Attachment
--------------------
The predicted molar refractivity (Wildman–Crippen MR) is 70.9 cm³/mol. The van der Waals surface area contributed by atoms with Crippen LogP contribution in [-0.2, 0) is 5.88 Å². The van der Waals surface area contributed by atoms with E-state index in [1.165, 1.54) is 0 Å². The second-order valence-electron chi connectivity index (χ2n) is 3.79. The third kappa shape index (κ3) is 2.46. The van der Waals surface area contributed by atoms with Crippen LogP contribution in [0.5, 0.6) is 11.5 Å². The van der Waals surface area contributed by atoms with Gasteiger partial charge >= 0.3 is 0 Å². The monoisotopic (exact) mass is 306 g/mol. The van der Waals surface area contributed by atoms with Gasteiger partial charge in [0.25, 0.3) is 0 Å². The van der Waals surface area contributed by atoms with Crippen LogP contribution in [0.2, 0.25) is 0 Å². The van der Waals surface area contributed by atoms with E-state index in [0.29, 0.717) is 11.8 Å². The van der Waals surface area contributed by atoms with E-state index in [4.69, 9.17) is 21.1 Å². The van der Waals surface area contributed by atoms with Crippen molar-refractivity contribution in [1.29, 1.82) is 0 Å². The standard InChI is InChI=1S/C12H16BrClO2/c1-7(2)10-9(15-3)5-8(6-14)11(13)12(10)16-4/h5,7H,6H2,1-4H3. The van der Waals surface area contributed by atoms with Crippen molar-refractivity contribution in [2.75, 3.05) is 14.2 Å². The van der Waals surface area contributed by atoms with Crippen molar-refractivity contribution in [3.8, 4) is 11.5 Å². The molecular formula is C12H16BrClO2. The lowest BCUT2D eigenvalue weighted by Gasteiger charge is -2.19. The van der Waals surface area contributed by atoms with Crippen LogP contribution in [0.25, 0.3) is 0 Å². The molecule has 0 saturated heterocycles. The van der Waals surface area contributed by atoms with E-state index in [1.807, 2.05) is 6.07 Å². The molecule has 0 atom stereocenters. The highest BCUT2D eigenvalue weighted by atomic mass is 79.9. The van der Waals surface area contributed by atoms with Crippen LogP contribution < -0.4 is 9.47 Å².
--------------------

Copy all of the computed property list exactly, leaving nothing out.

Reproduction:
The predicted molar refractivity (Wildman–Crippen MR) is 70.9 cm³/mol. The van der Waals surface area contributed by atoms with Crippen LogP contribution in [-0.2, 0) is 5.88 Å². The van der Waals surface area contributed by atoms with E-state index in [1.165, 1.54) is 0 Å². The second-order valence-electron chi connectivity index (χ2n) is 3.79. The third kappa shape index (κ3) is 2.46. The van der Waals surface area contributed by atoms with Crippen LogP contribution in [0.5, 0.6) is 11.5 Å². The van der Waals surface area contributed by atoms with Gasteiger partial charge >= 0.3 is 0 Å². The monoisotopic (exact) mass is 306 g/mol. The van der Waals surface area contributed by atoms with Gasteiger partial charge in [0.25, 0.3) is 0 Å². The van der Waals surface area contributed by atoms with Crippen LogP contribution in [0.2, 0.25) is 0 Å². The van der Waals surface area contributed by atoms with E-state index in [0.29, 0.717) is 11.8 Å². The van der Waals surface area contributed by atoms with E-state index in [4.69, 9.17) is 21.1 Å². The van der Waals surface area contributed by atoms with Crippen molar-refractivity contribution in [1.29, 1.82) is 0 Å². The standard InChI is InChI=1S/C12H16BrClO2/c1-7(2)10-9(15-3)5-8(6-14)11(13)12(10)16-4/h5,7H,6H2,1-4H3. The van der Waals surface area contributed by atoms with Crippen molar-refractivity contribution in [2.75, 3.05) is 14.2 Å². The van der Waals surface area contributed by atoms with Crippen molar-refractivity contribution in [3.8, 4) is 11.5 Å². The molecular formula is C12H16BrClO2. The lowest BCUT2D eigenvalue weighted by Gasteiger charge is -2.19. The van der Waals surface area contributed by atoms with Crippen LogP contribution in [0.25, 0.3) is 0 Å². The molecule has 0 saturated heterocycles. The van der Waals surface area contributed by atoms with E-state index in [1.807, 2.05) is 6.07 Å². The molecule has 0 atom stereocenters. The highest BCUT2D eigenvalue weighted by atomic mass is 79.9. The van der Waals surface area contributed by atoms with Crippen LogP contribution < -0.4 is 9.47 Å².